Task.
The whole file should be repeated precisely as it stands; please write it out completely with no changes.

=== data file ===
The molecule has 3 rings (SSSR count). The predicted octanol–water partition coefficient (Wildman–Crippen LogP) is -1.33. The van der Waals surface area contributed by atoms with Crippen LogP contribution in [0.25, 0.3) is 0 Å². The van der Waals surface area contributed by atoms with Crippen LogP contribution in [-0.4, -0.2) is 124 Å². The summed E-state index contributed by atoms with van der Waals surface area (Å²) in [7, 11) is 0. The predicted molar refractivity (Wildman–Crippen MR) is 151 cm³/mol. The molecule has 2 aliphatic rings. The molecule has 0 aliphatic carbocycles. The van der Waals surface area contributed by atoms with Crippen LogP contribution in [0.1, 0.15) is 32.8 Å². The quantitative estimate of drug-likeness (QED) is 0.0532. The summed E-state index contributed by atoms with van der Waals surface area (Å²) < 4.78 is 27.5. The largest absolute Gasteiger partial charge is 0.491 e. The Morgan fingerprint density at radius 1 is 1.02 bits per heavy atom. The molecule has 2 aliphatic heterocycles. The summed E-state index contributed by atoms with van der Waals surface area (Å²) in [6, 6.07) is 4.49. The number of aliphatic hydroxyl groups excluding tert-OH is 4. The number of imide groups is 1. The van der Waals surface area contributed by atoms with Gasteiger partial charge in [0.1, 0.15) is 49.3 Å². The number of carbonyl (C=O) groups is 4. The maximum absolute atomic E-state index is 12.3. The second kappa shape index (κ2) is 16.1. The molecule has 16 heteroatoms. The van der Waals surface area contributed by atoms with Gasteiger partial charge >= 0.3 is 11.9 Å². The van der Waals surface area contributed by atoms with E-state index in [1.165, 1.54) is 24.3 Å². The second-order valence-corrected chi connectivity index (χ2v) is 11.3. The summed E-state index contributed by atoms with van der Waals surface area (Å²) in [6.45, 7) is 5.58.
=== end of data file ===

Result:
The molecule has 3 rings (SSSR count). The predicted octanol–water partition coefficient (Wildman–Crippen LogP) is -1.33. The van der Waals surface area contributed by atoms with Crippen LogP contribution in [0.25, 0.3) is 0 Å². The van der Waals surface area contributed by atoms with Crippen LogP contribution in [-0.4, -0.2) is 124 Å². The summed E-state index contributed by atoms with van der Waals surface area (Å²) in [7, 11) is 0. The predicted molar refractivity (Wildman–Crippen MR) is 151 cm³/mol. The molecule has 2 aliphatic rings. The molecule has 0 aliphatic carbocycles. The van der Waals surface area contributed by atoms with Crippen LogP contribution in [0.1, 0.15) is 32.8 Å². The quantitative estimate of drug-likeness (QED) is 0.0532. The summed E-state index contributed by atoms with van der Waals surface area (Å²) < 4.78 is 27.5. The largest absolute Gasteiger partial charge is 0.491 e. The Morgan fingerprint density at radius 1 is 1.02 bits per heavy atom. The molecule has 2 aliphatic heterocycles. The summed E-state index contributed by atoms with van der Waals surface area (Å²) in [6, 6.07) is 4.49. The number of aliphatic hydroxyl groups excluding tert-OH is 4. The number of imide groups is 1. The van der Waals surface area contributed by atoms with Gasteiger partial charge in [0.1, 0.15) is 49.3 Å². The number of carbonyl (C=O) groups is 4. The maximum absolute atomic E-state index is 12.3. The second kappa shape index (κ2) is 16.1. The molecule has 16 heteroatoms. The van der Waals surface area contributed by atoms with Gasteiger partial charge >= 0.3 is 11.9 Å². The van der Waals surface area contributed by atoms with E-state index in [1.165, 1.54) is 24.3 Å². The second-order valence-corrected chi connectivity index (χ2v) is 11.3. The summed E-state index contributed by atoms with van der Waals surface area (Å²) in [6.45, 7) is 5.58.